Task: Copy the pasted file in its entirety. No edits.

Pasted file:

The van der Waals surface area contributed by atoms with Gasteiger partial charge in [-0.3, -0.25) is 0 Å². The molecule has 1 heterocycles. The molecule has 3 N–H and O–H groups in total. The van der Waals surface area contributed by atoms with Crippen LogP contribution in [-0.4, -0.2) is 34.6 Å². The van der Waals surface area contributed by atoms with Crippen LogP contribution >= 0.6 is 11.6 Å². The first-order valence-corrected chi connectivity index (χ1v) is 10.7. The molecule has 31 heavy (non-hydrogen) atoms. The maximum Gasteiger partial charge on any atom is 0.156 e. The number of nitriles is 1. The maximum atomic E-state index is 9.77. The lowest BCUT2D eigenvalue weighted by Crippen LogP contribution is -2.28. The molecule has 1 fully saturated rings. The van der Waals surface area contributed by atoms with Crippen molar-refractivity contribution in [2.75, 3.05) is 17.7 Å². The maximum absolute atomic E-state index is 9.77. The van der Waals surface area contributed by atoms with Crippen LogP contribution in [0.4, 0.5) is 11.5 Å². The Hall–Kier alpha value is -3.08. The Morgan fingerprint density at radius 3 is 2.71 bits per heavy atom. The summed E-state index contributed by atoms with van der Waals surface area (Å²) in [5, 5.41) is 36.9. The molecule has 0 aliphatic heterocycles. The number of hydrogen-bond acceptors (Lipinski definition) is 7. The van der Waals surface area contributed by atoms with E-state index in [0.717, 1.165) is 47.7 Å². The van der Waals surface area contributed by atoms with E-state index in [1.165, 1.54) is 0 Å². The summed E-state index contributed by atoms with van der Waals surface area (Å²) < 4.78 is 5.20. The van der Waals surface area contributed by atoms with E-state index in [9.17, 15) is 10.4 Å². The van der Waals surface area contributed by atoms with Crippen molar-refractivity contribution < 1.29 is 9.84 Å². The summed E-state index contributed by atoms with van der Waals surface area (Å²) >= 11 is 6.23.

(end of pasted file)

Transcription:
The van der Waals surface area contributed by atoms with Gasteiger partial charge in [-0.3, -0.25) is 0 Å². The molecule has 1 heterocycles. The molecule has 3 N–H and O–H groups in total. The van der Waals surface area contributed by atoms with Crippen LogP contribution in [-0.4, -0.2) is 34.6 Å². The van der Waals surface area contributed by atoms with Crippen LogP contribution >= 0.6 is 11.6 Å². The first-order valence-corrected chi connectivity index (χ1v) is 10.7. The molecule has 31 heavy (non-hydrogen) atoms. The maximum Gasteiger partial charge on any atom is 0.156 e. The number of nitriles is 1. The maximum atomic E-state index is 9.77. The lowest BCUT2D eigenvalue weighted by Crippen LogP contribution is -2.28. The molecule has 1 fully saturated rings. The van der Waals surface area contributed by atoms with Crippen molar-refractivity contribution in [2.75, 3.05) is 17.7 Å². The maximum absolute atomic E-state index is 9.77. The van der Waals surface area contributed by atoms with Crippen LogP contribution in [0.4, 0.5) is 11.5 Å². The Hall–Kier alpha value is -3.08. The Morgan fingerprint density at radius 3 is 2.71 bits per heavy atom. The summed E-state index contributed by atoms with van der Waals surface area (Å²) in [5, 5.41) is 36.9. The molecule has 0 aliphatic heterocycles. The number of hydrogen-bond acceptors (Lipinski definition) is 7. The van der Waals surface area contributed by atoms with E-state index in [0.717, 1.165) is 47.7 Å². The van der Waals surface area contributed by atoms with E-state index in [1.165, 1.54) is 0 Å². The summed E-state index contributed by atoms with van der Waals surface area (Å²) < 4.78 is 5.20. The van der Waals surface area contributed by atoms with E-state index in [9.17, 15) is 10.4 Å². The van der Waals surface area contributed by atoms with Crippen molar-refractivity contribution < 1.29 is 9.84 Å². The summed E-state index contributed by atoms with van der Waals surface area (Å²) >= 11 is 6.23.